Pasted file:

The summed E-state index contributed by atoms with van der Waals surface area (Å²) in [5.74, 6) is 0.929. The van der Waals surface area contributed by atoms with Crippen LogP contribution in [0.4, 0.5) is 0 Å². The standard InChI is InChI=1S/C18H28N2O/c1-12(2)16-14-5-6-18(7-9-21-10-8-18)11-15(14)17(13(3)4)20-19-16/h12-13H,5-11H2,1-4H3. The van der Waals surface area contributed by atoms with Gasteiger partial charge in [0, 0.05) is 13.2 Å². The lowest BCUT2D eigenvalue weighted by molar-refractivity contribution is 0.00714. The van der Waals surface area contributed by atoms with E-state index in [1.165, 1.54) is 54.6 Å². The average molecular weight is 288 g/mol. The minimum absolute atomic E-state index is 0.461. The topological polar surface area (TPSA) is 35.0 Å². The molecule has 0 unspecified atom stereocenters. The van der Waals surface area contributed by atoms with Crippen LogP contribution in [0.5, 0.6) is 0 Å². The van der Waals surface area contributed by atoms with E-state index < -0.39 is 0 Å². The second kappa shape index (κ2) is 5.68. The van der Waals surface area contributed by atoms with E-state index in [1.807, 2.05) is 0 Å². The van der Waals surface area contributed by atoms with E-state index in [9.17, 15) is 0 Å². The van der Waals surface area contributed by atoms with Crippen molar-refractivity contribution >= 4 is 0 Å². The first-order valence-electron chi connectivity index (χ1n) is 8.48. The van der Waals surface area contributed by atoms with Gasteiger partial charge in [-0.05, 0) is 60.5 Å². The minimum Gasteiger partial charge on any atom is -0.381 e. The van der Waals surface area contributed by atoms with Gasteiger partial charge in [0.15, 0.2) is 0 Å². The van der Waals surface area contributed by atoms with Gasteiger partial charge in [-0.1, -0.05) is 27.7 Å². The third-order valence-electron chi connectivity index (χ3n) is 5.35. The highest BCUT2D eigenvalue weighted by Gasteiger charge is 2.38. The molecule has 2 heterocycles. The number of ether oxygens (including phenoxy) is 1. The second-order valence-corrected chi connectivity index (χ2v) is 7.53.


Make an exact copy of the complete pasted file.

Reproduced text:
The summed E-state index contributed by atoms with van der Waals surface area (Å²) in [5.74, 6) is 0.929. The van der Waals surface area contributed by atoms with Crippen LogP contribution in [0.4, 0.5) is 0 Å². The standard InChI is InChI=1S/C18H28N2O/c1-12(2)16-14-5-6-18(7-9-21-10-8-18)11-15(14)17(13(3)4)20-19-16/h12-13H,5-11H2,1-4H3. The van der Waals surface area contributed by atoms with Gasteiger partial charge in [0, 0.05) is 13.2 Å². The lowest BCUT2D eigenvalue weighted by molar-refractivity contribution is 0.00714. The van der Waals surface area contributed by atoms with E-state index in [1.165, 1.54) is 54.6 Å². The average molecular weight is 288 g/mol. The minimum absolute atomic E-state index is 0.461. The topological polar surface area (TPSA) is 35.0 Å². The molecule has 0 unspecified atom stereocenters. The van der Waals surface area contributed by atoms with Crippen LogP contribution in [0.5, 0.6) is 0 Å². The van der Waals surface area contributed by atoms with E-state index < -0.39 is 0 Å². The second kappa shape index (κ2) is 5.68. The van der Waals surface area contributed by atoms with E-state index in [1.807, 2.05) is 0 Å². The van der Waals surface area contributed by atoms with E-state index in [9.17, 15) is 0 Å². The van der Waals surface area contributed by atoms with Crippen molar-refractivity contribution >= 4 is 0 Å². The first-order valence-electron chi connectivity index (χ1n) is 8.48. The van der Waals surface area contributed by atoms with Gasteiger partial charge in [-0.05, 0) is 60.5 Å². The minimum Gasteiger partial charge on any atom is -0.381 e. The van der Waals surface area contributed by atoms with Gasteiger partial charge in [0.15, 0.2) is 0 Å². The van der Waals surface area contributed by atoms with Gasteiger partial charge in [-0.1, -0.05) is 27.7 Å². The third-order valence-electron chi connectivity index (χ3n) is 5.35. The highest BCUT2D eigenvalue weighted by Gasteiger charge is 2.38. The molecule has 2 heterocycles. The number of ether oxygens (including phenoxy) is 1. The second-order valence-corrected chi connectivity index (χ2v) is 7.53.